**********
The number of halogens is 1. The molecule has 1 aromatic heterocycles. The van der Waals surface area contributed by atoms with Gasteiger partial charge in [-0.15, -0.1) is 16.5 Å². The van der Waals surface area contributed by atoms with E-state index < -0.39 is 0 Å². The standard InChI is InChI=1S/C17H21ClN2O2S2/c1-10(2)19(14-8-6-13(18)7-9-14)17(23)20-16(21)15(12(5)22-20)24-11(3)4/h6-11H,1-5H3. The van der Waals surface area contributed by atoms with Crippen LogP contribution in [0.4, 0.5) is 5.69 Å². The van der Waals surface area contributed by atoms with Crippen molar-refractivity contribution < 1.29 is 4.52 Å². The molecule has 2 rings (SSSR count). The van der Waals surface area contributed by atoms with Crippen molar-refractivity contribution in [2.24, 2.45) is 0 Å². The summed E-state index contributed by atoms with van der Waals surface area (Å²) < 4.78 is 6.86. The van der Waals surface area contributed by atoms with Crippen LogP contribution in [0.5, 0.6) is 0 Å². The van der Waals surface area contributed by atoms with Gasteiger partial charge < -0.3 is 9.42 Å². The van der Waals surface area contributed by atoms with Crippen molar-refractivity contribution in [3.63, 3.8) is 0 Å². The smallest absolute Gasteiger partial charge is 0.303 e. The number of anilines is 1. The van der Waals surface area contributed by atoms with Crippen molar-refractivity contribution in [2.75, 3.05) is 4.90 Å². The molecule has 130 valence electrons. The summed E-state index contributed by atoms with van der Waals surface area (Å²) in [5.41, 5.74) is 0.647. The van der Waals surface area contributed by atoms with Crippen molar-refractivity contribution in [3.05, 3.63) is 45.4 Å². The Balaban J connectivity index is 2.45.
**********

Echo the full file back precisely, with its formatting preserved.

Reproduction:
The number of halogens is 1. The molecule has 1 aromatic heterocycles. The van der Waals surface area contributed by atoms with Gasteiger partial charge in [-0.15, -0.1) is 16.5 Å². The van der Waals surface area contributed by atoms with E-state index < -0.39 is 0 Å². The standard InChI is InChI=1S/C17H21ClN2O2S2/c1-10(2)19(14-8-6-13(18)7-9-14)17(23)20-16(21)15(12(5)22-20)24-11(3)4/h6-11H,1-5H3. The van der Waals surface area contributed by atoms with Crippen LogP contribution in [0.4, 0.5) is 5.69 Å². The van der Waals surface area contributed by atoms with Crippen molar-refractivity contribution < 1.29 is 4.52 Å². The molecule has 2 rings (SSSR count). The van der Waals surface area contributed by atoms with Crippen molar-refractivity contribution in [2.24, 2.45) is 0 Å². The summed E-state index contributed by atoms with van der Waals surface area (Å²) < 4.78 is 6.86. The van der Waals surface area contributed by atoms with Crippen LogP contribution in [0.5, 0.6) is 0 Å². The van der Waals surface area contributed by atoms with Gasteiger partial charge < -0.3 is 9.42 Å². The van der Waals surface area contributed by atoms with Crippen molar-refractivity contribution in [3.63, 3.8) is 0 Å². The smallest absolute Gasteiger partial charge is 0.303 e. The number of anilines is 1. The van der Waals surface area contributed by atoms with Crippen molar-refractivity contribution in [2.75, 3.05) is 4.90 Å². The molecule has 130 valence electrons. The summed E-state index contributed by atoms with van der Waals surface area (Å²) in [5.41, 5.74) is 0.647. The van der Waals surface area contributed by atoms with Crippen molar-refractivity contribution in [3.05, 3.63) is 45.4 Å². The Balaban J connectivity index is 2.45.